November – December 1993
John De Pol, who turned 80 years old in 1993, has spent his careers with books. From working as a printing production assistant in the 1950s he developed friendships among the proprietors of many of America’s finest private presses: John Fass of The Hammer Creek Press, John Anderson of the Pickering Press, Arthur Rushmore of The Golden Hind Press, Carroll Coleman of Iowa’s Prairie Press, Joseph Graves of The Gravesend Press, James Weygand of The Press of The Indiana Kid, and Morris Gelfand of the Stone House Press. He has also produced wood engravings for illustrations in publications of Cleveland’s Rowfant Club, Fordham University Press, and Michigan State University Press.
De Pol did not begin his wood engraving career until he was in his mid-forties, but this second career has been very full. De Pol has crafted wood engravings for all manner of publications. He has illustrated keepsakes, Christmas cards, broadsides, pamphlets, and prospectuses, and has designed decorative endpapers and cover papers. Though most of his work h as been showcased by fine presses, his illustrations have also been used in a variety of trade books.
John De Pol’s most fruitful association has been with Neil Shaver of the Yellow Barn Press in Council Bluffs, Iowa. De Pol and Shaver met at the book arts program of the Library at Fairleigh Dickinson University in 1983. Since that time De Pol has engraved illustrations on wood for sixteen of Shaver’s nineteen books. In a forthcoming history of The Yellow Barn Press, Shaver writes:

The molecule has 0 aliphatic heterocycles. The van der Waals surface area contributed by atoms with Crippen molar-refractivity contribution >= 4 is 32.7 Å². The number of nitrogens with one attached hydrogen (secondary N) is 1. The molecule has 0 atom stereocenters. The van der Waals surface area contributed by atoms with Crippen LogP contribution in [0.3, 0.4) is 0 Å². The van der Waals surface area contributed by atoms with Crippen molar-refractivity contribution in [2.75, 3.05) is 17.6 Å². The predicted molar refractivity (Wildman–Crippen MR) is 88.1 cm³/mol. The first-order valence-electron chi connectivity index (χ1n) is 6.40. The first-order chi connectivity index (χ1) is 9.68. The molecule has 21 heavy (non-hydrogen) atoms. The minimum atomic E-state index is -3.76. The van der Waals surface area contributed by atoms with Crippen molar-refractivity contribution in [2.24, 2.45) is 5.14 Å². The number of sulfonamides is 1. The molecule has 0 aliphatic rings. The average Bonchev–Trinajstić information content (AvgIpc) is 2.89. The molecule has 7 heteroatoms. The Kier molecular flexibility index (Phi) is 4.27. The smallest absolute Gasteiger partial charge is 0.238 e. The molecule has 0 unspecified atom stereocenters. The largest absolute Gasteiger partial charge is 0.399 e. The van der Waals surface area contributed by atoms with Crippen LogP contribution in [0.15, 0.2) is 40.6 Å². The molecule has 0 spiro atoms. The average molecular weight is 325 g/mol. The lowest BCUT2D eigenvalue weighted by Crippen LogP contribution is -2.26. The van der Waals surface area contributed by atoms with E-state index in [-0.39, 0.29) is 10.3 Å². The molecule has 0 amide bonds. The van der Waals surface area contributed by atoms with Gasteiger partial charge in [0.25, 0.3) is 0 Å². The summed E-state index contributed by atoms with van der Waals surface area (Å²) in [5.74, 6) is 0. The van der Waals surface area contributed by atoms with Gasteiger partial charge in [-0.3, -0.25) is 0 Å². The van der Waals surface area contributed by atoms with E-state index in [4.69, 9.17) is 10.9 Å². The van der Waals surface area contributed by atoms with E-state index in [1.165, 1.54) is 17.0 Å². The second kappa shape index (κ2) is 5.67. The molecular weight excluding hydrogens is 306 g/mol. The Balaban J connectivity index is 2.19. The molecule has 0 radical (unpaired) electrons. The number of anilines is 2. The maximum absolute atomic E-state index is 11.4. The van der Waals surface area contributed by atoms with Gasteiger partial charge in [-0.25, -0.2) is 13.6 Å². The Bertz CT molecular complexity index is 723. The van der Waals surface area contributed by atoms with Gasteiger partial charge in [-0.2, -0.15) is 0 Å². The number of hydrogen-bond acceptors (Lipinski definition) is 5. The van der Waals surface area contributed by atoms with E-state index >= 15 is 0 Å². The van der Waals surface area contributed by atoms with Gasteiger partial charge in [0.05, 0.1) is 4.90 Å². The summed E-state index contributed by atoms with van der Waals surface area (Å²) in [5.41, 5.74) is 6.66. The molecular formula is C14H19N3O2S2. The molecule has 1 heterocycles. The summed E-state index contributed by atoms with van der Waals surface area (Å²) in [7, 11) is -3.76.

The first book that we collaborated on was The Old Printing Office. This book was a revelation to me. I discovered there was a good market for books about books and/or printing. The second book was John’s Patterns Drawn and Engraved on Wood. Patterns confirmed what I had learned from The Old Printing Office. One book dealer ordered twenty-five copies.
I suppose the success of these first two books led me to feel that this De Pol connection was a pretty good thing. Besides, like many printers, I felt that wood engraving was the most compatible style of illustration for a seriously printed letterpress book.
However, of the various benefits that I have enjoyed from working with John, the most satisfying is the friendship that has grown between us and this friendship includes the delightful and patient Thelma. I have enjoyed their hospitality more than once as John and I gathered to concoct ideas for further projects. Since there is no obligatory five o’clock cocktail, I am sure many projects lie completely lost – for John and I “have heard the chimes at midnight.”
John De Pol’s work is represented in permanent collections of many libraries and museums in the United States, including the Metropolitan Museum of Art, the New York Public Library, the Library of Congress, and of course, the University of Iowa Libraries.
A Short History of Wood Engraving
Wood cut illustrations have been used throughout the history of printing. The first printed books, called “block books,” which pre-date movable type, were printed from cut blocks of wood. Wood cut illustrations, which were cut across the grain of the wood, were used extensively in early typeset books, but wood cuts lacked the fineness of line that characterized illustrations engraved on metal. In the eighteenth century, Thomas Bewick discovered that a much finer line could be achieved by engraving designs on the end grain of boxwood, and that the block (cut type high) could be incorporated into the press with the type which allowed for faster, more efficient printing. Bewick achieved great success with the new technique in his series of illustrations of birds and other wildlife. William Blake took up Bewick’s discovery and created many fine lined illustrations for his book of Job. De Pol continues this tradition of wood engraving.
This exhibition was prepared by Catherine A. Larsen, Jay Satterfield, David E. Schoonover, and Pamela Spitzmueller.